Cardiovascular Events More Likely After a Gout Flare

heart attack_TS_187993692
Patients with gout flare have increased odds of cardiovascular events, independent of traditional cardiovascular risk factors.

Cardiovascular events are more likely to occur in the weeks after a gout flare, a new study finds.

Using the 1997-2020 Clinical Practice Research Datalink from England, investigators identified patients with a new diagnosis of gout. They matched 10,475 patients who experienced a stroke or acute myocardial infarction after gout diagnosis to 52,099 patients who did not have a cardiovascular event by age, sex, and gout duration.

Investigators found that a recent gout flare had occurred in a higher proportion of patients who did vs did not experience a stroke or acute myocardial infarction: 2.0% vs 1.4% at 0-60 days and 1.6% vs 1.2% at 61-120 days before the cardiovascular event. The odds of previous gout flare within 60 days and 61-120 days of a cardiovascular event were significantly increased 1.9- and 1.6-fold, respectively, Edoardo Cipolletta, MD, of Nottingham City Hospital in the United Kingdom, and colleagues reported in JAMA. There was no significant correlations between these cardiovascular events and previous gout flare beyond the 120 day period.

To confirm an association, the investigators performed a self-controlled case series including 1421 patients with gout flare who subsequently had a stroke or acute myocardial infarction. The odds of these cardiovascular events (per 1000 person-days) were 2.5-, 2.2-, and 1.7-fold higher within 60, 61-120, and 121-180 days of a gout flare, respectively. The likelihood of cardiovascular events increased 1.9-, 1.6-, and 1.3-fold within 60, 61-120, and 121-180 days of a gout flare, respectively, compared with before a gout flare or more than 6 months after it.

“These findings suggest gout flares are associated with a transient increase in cardiovascular events following the flare,” Dr Cipolletta’s team concluded.

In an accompanying editorial, Jeffrey L. Anderson, MD, and Kirk U. Knowlton, MD, of Intermountain Heart Institute in Salt Lake City, Utah, commented that these findings “reinforce the basic hypothesis that systemic inflammatory disease activity can facilitate vascular inflammation, which is now accepted as a key promoter of acute vascular events.”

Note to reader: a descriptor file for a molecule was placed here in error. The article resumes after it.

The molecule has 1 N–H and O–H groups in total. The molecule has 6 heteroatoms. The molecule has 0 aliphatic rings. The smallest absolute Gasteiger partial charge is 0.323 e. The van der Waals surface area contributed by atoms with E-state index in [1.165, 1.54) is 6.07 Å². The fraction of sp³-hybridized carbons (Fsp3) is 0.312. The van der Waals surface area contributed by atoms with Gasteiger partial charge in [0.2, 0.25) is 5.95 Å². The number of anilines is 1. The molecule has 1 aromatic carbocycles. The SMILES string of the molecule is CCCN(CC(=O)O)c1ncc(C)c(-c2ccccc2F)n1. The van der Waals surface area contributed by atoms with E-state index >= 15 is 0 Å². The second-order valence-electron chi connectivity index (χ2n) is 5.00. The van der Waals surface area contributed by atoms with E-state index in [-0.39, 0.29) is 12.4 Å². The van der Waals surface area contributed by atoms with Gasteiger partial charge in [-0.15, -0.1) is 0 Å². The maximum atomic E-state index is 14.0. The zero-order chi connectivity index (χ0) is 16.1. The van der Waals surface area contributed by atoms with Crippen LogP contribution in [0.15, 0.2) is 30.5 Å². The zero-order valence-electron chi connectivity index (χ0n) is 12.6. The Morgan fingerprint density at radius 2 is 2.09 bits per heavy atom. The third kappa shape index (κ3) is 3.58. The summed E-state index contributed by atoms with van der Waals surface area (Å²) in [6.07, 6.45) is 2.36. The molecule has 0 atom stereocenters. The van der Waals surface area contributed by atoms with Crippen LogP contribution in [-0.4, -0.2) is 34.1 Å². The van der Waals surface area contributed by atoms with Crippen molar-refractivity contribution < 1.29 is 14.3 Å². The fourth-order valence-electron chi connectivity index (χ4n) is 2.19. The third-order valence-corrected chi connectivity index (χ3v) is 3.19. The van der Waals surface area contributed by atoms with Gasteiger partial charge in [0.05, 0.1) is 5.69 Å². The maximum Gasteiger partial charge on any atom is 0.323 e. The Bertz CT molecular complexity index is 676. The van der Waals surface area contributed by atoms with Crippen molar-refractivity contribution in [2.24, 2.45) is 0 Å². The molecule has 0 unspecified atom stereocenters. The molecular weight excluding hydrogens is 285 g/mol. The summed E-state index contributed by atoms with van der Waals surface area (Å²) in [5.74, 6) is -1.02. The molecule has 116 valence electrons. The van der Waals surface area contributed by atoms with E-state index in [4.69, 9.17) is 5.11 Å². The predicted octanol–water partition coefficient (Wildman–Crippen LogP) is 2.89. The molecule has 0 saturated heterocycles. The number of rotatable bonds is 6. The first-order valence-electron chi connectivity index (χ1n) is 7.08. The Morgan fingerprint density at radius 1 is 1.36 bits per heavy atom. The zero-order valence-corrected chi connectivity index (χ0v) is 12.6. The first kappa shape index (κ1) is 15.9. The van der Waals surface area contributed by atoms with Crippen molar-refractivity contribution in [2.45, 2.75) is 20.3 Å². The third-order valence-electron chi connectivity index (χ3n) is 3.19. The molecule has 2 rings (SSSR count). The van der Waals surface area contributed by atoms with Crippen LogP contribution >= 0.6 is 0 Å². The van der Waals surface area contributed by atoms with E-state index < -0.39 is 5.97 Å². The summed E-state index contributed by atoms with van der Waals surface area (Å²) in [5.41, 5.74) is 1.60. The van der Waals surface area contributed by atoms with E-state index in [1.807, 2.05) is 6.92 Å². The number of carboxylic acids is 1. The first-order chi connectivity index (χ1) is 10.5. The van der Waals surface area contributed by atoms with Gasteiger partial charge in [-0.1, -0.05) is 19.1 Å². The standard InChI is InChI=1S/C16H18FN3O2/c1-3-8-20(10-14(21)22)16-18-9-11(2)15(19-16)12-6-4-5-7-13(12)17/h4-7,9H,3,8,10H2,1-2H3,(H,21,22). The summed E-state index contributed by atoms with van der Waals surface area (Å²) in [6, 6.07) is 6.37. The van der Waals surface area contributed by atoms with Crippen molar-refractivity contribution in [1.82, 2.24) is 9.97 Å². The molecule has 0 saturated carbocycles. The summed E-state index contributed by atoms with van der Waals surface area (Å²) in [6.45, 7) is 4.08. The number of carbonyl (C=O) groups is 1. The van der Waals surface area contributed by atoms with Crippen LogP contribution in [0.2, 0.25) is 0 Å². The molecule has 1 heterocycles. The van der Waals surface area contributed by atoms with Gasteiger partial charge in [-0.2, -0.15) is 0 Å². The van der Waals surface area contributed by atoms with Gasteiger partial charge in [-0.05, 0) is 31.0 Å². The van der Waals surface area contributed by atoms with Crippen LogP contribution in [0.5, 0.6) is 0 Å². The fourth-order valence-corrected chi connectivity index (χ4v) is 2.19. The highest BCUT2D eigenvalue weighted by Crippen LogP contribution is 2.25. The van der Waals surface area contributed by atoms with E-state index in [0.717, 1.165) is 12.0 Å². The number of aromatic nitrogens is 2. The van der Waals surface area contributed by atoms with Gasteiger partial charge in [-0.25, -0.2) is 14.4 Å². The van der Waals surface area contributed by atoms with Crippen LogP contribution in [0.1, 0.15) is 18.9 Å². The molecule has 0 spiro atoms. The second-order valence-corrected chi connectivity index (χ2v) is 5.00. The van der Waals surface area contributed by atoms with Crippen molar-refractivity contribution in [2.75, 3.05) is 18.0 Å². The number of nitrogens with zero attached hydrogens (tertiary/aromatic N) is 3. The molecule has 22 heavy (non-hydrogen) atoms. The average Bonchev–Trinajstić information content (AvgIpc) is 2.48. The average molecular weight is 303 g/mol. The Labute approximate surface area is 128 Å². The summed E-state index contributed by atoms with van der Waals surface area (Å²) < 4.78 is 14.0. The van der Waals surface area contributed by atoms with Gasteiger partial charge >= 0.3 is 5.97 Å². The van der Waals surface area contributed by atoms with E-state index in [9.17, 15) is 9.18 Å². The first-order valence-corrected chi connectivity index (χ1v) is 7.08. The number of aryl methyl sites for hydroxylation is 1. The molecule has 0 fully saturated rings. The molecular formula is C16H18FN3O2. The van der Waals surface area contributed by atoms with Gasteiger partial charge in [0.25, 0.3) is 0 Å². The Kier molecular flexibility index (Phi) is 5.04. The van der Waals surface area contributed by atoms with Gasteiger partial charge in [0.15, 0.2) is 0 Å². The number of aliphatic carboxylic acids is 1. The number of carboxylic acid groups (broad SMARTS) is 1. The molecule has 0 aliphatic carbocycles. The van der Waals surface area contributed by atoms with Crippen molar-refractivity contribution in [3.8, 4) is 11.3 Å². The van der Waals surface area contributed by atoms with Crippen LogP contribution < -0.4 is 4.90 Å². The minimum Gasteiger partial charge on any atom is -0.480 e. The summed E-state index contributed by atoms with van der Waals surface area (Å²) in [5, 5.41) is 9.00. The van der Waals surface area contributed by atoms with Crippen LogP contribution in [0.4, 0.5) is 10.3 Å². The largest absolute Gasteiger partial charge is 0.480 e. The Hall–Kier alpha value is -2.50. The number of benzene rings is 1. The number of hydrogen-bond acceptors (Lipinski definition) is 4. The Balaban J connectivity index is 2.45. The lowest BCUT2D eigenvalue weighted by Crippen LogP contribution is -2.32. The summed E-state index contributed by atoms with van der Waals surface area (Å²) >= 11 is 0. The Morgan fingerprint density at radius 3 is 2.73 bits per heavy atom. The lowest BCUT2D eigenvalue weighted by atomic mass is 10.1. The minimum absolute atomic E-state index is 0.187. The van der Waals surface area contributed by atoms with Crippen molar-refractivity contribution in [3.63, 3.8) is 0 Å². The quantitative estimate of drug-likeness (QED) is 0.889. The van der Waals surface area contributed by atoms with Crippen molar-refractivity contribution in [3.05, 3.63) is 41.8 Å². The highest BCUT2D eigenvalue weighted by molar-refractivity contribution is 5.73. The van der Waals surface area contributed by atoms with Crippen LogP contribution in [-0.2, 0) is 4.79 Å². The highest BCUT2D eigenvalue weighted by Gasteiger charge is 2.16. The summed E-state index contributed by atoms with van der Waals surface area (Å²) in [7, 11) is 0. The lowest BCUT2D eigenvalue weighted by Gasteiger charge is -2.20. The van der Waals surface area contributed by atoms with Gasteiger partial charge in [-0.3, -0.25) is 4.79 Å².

They suggested that clinicians reinforce preventative measures such as adherence to dietary recommendations, use of statins, anti-inflammatory drugs (such as aspirin and colchicine), and antithrombotic medications, diabetes and blood pressure control, and smoking cessation. Clinicians should also remind patients to be alert for the signs and symptoms of ischemic stroke, acute myocardial infarction, and unstable angina.

“Preventing gout flares with diet and uric acid lowering likely represents the most important therapeutic opportunity to reduce gout flares and their associated risk of cardiovascular events,” the editorialists wrote.

Disclosure: Some study authors declared affiliations with biotech, pharmaceutical, and/or device companies. Please see the original reference for a full list of authors’ disclosures.


Cipolletta E, Tata LJ, Nakafero G, Avery AJ, Mamas MA, Abhishek A. Association between gout flare and subsequent cardiovascular events among patients with gout. JAMA 328(5):440-450. Published online August 2, 2022. doi:10.1001/jama.2022.11390

Anderson JL, Knowlton KU. Cardiovascular events and gout flares. JAMA 328(5):425-426. Published online August 2, 2022. doi:10.1001/jama.2022.9165

This article originally appeared on Renal and Urology News